IRONS, HOT AIR, AND TOASTER OVENS
We’ll look at 3 methods of SMD soldering. The easiest components have feet or other accessible contacts
that lay flat on the board’s pads. These you can connect with a soldering iron. A quick touch of the tip, and a
bit of solder will naturally flow under the foot and make the connection. This is the magic of SMD soldering —
capillary action does most of the work for you.
Other SMD packages have their contacts on the underside, out of reach. You can solder these in 2 ways:
individually, using solder or solder paste and a jet of hot air, or en masse by positioning all components on
the board with solder paste between each contact and its pad, and then heating the board on a skillet or in
a toaster oven to “reflow” the board (melt the paste) and make all the connections.
BASIC SMD SOLDERING
Each method has its own tools and supplies. Here
are the ones you’ll need for iron-soldering the
simplest SMDs: resistors, capacitors, and IC
(integrated circuit) packages with leads.
» Soldering stations include a sponge, but a dry tip
cleaner lets you clean a soldering tip without lowering
» Fine-tipped industrial tweezers let you pick
up and align small components. Also helpful are
hemostats, dental picks (for fixing bent leads),
and an X-Acto knife.
» Soldering tip selection is a matter of personal
preference. I prefer a small e" (0.8mm) chisel or
screwdriver tip because it can hold a bit of solder
at its end. I don’t recommend tips smaller than
0.6mm, as solder tends to draw away from the
point. Bevel/spade/hoof tips are designed to hold
a small ball of solder at the end, which is useful for
the drag-soldering technique explained later.
» Flux is the secret sauce in surface-mount soldering. It removes oxides from the connections so that
solder can bond to them, and also helps to distribute heat. During normal through-hole soldering, you
heat the joint with an iron and then melt solder wire
against it, which lets the flux in the solder’s core
melt out and clean the joint. With surface-mount
soldering, solder is often melted on the iron and » Desoldering braid or wick is a fine mesh of copper
then transferred to the joint — a mortal sin in regular strands that you can use to remove excess solder.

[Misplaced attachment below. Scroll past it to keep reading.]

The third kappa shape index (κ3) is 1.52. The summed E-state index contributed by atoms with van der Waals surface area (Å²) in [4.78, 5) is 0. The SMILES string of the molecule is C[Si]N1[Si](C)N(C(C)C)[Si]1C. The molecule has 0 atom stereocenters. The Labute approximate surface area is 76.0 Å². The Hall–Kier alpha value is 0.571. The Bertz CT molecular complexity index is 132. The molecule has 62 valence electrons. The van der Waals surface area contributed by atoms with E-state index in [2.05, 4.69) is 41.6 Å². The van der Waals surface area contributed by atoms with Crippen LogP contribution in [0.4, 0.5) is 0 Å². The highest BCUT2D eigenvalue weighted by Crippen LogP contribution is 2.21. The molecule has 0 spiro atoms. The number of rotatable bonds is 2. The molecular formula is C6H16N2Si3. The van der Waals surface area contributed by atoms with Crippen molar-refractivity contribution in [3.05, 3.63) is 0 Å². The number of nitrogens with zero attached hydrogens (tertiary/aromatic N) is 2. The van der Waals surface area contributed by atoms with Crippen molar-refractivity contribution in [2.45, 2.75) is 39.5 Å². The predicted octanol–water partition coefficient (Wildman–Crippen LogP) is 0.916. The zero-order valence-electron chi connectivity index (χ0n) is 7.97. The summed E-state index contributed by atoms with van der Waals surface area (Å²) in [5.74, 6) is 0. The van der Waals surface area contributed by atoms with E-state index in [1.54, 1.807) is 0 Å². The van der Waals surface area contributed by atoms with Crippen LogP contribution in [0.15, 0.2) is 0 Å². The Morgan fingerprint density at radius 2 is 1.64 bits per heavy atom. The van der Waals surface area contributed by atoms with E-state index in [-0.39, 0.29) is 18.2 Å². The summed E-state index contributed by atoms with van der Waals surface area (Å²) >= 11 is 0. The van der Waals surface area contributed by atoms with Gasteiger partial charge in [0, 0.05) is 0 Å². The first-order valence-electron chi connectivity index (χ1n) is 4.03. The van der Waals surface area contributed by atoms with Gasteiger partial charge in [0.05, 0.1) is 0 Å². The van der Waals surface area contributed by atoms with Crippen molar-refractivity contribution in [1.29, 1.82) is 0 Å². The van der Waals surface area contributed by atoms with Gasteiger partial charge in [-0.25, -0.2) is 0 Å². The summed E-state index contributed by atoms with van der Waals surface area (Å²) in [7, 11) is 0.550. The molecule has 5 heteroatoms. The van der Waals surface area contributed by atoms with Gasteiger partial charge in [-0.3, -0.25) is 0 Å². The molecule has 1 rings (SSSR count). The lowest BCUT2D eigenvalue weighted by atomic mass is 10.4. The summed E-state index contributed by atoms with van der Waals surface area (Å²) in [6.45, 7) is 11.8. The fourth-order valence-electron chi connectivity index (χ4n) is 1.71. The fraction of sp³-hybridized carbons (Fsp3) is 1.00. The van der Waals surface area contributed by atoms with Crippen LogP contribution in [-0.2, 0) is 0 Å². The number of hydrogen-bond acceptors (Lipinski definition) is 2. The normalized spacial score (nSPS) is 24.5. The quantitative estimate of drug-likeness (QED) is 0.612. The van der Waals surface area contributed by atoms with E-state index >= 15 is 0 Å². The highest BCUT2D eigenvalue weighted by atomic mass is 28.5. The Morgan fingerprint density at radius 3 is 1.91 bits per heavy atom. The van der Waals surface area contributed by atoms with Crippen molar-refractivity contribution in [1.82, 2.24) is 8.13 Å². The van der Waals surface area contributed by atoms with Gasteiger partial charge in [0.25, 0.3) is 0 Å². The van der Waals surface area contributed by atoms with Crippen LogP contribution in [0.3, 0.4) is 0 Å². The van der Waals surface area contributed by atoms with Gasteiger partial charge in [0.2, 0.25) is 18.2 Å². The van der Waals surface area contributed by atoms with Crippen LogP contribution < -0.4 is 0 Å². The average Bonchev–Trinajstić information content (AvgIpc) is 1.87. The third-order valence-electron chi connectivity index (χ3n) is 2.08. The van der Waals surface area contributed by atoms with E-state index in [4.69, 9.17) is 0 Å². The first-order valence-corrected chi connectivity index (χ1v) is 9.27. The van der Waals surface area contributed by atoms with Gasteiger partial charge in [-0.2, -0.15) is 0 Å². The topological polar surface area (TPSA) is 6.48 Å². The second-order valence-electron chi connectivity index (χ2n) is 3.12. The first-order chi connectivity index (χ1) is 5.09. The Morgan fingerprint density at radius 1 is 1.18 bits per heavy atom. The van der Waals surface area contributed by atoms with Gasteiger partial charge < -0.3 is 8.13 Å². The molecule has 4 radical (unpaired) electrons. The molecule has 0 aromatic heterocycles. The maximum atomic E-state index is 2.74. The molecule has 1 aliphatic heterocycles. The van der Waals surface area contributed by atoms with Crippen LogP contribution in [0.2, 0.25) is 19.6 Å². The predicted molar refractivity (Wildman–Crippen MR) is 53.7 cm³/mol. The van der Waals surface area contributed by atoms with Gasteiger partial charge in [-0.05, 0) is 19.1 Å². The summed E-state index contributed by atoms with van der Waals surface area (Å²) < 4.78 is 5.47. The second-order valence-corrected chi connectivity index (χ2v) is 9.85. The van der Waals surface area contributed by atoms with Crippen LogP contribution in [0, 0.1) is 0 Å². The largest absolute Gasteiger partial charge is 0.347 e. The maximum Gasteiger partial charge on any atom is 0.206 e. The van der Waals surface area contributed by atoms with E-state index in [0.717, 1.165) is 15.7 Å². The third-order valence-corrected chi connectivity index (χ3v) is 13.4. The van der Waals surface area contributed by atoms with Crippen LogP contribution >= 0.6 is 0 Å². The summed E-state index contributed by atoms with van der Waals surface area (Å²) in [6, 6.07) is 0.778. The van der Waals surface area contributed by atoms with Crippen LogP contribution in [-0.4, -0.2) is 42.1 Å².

soldering. The flux tends to boil off during this
transfer, so you need to add more to the connection
directly. Flux comes in 3 types of container: felt pen,
brush bottle, and needle bottle.
» Use 0.02" or 0.015" diameter, flux-cored solder.
To get the hang of SMT, I’d recommend starting off
with lead-based solder, which is slightly easier to
» You can solder all but the most finely pitched
components using a lighted magnifying glass, and
you can use a $10 loupe with 10x magnification for
the finest. If you expect to do a lot of SMD work,
get a stereo zoom microscope with up to 30x
magnification (try eBay).
» For removing SMDs without a hot air station and
myriad special nozzles, use the Chip Quik SMD
removal kit (item #SMD1, $16 from
The kit contains a low-melting-point metal that when
mixed with existing solder causes it to remain molten
for a couple of seconds — long enough to flick off
» A small vise such as a PanaVise.
» I recommend getting a temperature-controlled
soldering station, at least 50 watts, which will probably cost $50–$120. A cheap 15W iron will work on
some things, but will be slower and more frustrating.
A good soldering iron is especially important if you’re
using lead-free solder, which requires higher heat.
Install a 1206 Resistor
Now we’re ready to install a surface-mount resistor.
Note that the resistive element in an SMT resistor
is exposed and colored, and it should face upward
to dissipate heat. The number 1206 means that the
package measures 0.12"×0.06". A 603 package is
0.06"×0.03", and so on. Let’s get started.